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Accelerating Research Productivity in Social Work Programs: Perspectives on NIH's Postdoctoral T32 Research Training Mechanism
Monica M. Matthieu, Jennifer L. Bellamy, Juan B. Peña and Lionel D. Scott, Jr.
Social Work Research
Vol. 32, No. 4, SPECIAL ISSUE ON RESEARCH CAPACITY AND INFRASTRUCTURE DEVELOPMENT IN SCHOOLS OF SOCIAL WORK (December 2008), pp. 242-248
Published by: Oxford University Press
Stable URL: http://www.jstor.org/stable/42659695
Page Count: 7
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This article describes the experiences of four social work researchers who pursued an alternative career path immediately following their doctorate in social work by accepting a postdoctoral training fellowship funded by the National Institutes of Health (NIH). As schools of social work look for creative ways to build research capacity, this article describes the authors' perspectives regarding the considerations to accept postdocs, key elements in their training programs, lessons learned, and outcomes from training. To provide an overview of the funding mechanism and distribution of funds to institutes and centers relevant to social work, data were obtained from databases that list NIH training grants awarded each year. Study results showed a limited amount of variation in fellows' training plans. The majority of training time was spent building skill in manuscript preparation, grant development, and socialization to the NIH culture. Above all other themes, the desire for advanced research training was a critically important factor in accepting a postdoctoral training position. Finally, the outcomes of training may have a profound effect on professional development, yet the long-term trajectory of postdoctoral fellows in academic positions as compared with people without postdoctoral training in social work programs requires further study.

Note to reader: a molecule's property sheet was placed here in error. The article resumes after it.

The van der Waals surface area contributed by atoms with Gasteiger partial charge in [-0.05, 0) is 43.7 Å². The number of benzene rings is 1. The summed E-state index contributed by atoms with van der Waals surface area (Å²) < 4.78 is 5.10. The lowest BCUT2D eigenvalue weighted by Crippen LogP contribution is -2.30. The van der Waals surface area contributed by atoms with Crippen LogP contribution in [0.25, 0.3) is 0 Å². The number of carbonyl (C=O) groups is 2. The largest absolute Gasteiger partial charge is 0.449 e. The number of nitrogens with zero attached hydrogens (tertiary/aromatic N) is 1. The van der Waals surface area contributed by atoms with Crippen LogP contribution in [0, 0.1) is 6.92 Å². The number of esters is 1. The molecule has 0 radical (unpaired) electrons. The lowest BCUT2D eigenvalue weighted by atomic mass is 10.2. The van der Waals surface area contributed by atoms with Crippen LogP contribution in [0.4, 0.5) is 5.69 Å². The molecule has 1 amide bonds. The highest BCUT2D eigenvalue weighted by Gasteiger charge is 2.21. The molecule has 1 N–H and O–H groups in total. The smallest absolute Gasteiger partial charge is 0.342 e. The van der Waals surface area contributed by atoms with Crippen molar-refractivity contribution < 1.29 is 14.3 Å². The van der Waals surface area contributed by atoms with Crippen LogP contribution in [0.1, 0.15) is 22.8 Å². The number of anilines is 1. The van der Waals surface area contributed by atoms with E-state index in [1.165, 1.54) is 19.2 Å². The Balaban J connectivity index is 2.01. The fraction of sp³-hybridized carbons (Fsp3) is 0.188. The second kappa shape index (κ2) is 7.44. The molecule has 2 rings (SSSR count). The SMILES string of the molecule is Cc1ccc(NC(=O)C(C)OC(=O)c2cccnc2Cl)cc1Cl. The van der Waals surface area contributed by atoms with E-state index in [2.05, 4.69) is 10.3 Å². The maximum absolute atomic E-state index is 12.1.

Social Work Research © 2008 Oxford University Press